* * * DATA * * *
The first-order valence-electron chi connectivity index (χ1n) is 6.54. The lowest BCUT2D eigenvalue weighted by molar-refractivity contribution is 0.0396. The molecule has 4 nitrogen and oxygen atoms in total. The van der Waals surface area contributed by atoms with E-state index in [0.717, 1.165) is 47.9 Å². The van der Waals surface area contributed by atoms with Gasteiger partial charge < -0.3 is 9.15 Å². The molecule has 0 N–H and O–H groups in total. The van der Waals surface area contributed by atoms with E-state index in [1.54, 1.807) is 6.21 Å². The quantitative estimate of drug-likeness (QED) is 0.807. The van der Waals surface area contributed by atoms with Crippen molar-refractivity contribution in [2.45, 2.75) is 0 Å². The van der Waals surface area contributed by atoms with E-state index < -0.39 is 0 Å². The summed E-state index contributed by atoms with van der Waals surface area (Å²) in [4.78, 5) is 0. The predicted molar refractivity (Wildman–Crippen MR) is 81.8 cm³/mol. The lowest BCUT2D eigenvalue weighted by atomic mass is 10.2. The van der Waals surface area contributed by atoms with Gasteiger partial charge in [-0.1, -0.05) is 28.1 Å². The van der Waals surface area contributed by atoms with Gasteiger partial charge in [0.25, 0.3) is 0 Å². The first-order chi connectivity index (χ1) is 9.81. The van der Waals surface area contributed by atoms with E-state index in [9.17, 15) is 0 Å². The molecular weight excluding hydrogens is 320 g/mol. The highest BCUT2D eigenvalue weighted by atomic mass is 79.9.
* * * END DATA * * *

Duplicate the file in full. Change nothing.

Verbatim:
The first-order valence-electron chi connectivity index (χ1n) is 6.54. The lowest BCUT2D eigenvalue weighted by molar-refractivity contribution is 0.0396. The molecule has 4 nitrogen and oxygen atoms in total. The van der Waals surface area contributed by atoms with E-state index in [0.717, 1.165) is 47.9 Å². The van der Waals surface area contributed by atoms with Gasteiger partial charge < -0.3 is 9.15 Å². The molecule has 0 N–H and O–H groups in total. The van der Waals surface area contributed by atoms with E-state index in [1.54, 1.807) is 6.21 Å². The quantitative estimate of drug-likeness (QED) is 0.807. The van der Waals surface area contributed by atoms with Crippen molar-refractivity contribution in [2.45, 2.75) is 0 Å². The van der Waals surface area contributed by atoms with E-state index < -0.39 is 0 Å². The summed E-state index contributed by atoms with van der Waals surface area (Å²) in [4.78, 5) is 0. The predicted molar refractivity (Wildman–Crippen MR) is 81.8 cm³/mol. The lowest BCUT2D eigenvalue weighted by atomic mass is 10.2. The van der Waals surface area contributed by atoms with Gasteiger partial charge in [-0.1, -0.05) is 28.1 Å². The van der Waals surface area contributed by atoms with Gasteiger partial charge in [0.25, 0.3) is 0 Å². The first-order chi connectivity index (χ1) is 9.81. The van der Waals surface area contributed by atoms with E-state index in [9.17, 15) is 0 Å². The molecular weight excluding hydrogens is 320 g/mol. The highest BCUT2D eigenvalue weighted by atomic mass is 79.9.